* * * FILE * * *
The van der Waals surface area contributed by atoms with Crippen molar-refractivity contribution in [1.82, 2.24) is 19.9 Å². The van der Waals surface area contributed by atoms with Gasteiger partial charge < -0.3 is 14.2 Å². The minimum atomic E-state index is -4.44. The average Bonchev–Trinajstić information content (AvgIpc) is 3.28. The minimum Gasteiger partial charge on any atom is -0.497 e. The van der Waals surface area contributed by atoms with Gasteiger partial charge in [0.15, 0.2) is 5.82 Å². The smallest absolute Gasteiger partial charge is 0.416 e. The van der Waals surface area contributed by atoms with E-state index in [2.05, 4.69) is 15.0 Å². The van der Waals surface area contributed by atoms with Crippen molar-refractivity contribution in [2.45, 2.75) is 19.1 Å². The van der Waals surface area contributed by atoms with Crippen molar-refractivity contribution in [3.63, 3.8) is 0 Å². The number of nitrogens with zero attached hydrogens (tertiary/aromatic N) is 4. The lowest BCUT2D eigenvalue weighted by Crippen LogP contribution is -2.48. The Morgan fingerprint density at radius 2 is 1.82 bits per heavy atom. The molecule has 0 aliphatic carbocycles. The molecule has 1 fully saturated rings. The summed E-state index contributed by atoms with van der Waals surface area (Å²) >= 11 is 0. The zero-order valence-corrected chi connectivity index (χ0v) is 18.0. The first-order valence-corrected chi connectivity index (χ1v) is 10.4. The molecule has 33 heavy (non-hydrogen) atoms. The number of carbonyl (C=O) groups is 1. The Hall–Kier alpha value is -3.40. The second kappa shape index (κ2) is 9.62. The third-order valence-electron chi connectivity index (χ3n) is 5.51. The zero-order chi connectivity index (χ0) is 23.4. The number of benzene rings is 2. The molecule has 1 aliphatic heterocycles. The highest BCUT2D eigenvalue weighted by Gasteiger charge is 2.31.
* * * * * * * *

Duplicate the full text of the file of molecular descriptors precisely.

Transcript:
The van der Waals surface area contributed by atoms with Crippen molar-refractivity contribution in [1.82, 2.24) is 19.9 Å². The van der Waals surface area contributed by atoms with Gasteiger partial charge < -0.3 is 14.2 Å². The minimum atomic E-state index is -4.44. The average Bonchev–Trinajstić information content (AvgIpc) is 3.28. The minimum Gasteiger partial charge on any atom is -0.497 e. The van der Waals surface area contributed by atoms with Gasteiger partial charge in [0.15, 0.2) is 5.82 Å². The smallest absolute Gasteiger partial charge is 0.416 e. The van der Waals surface area contributed by atoms with E-state index in [2.05, 4.69) is 15.0 Å². The van der Waals surface area contributed by atoms with Crippen molar-refractivity contribution in [2.45, 2.75) is 19.1 Å². The van der Waals surface area contributed by atoms with Crippen molar-refractivity contribution in [3.63, 3.8) is 0 Å². The number of nitrogens with zero attached hydrogens (tertiary/aromatic N) is 4. The lowest BCUT2D eigenvalue weighted by Crippen LogP contribution is -2.48. The Morgan fingerprint density at radius 2 is 1.82 bits per heavy atom. The molecule has 0 aliphatic carbocycles. The molecule has 1 fully saturated rings. The summed E-state index contributed by atoms with van der Waals surface area (Å²) >= 11 is 0. The zero-order valence-corrected chi connectivity index (χ0v) is 18.0. The first-order valence-corrected chi connectivity index (χ1v) is 10.4. The molecule has 33 heavy (non-hydrogen) atoms. The number of carbonyl (C=O) groups is 1. The Hall–Kier alpha value is -3.40. The second kappa shape index (κ2) is 9.62. The third-order valence-electron chi connectivity index (χ3n) is 5.51. The zero-order chi connectivity index (χ0) is 23.4. The number of benzene rings is 2. The molecule has 1 aliphatic heterocycles. The highest BCUT2D eigenvalue weighted by Gasteiger charge is 2.31.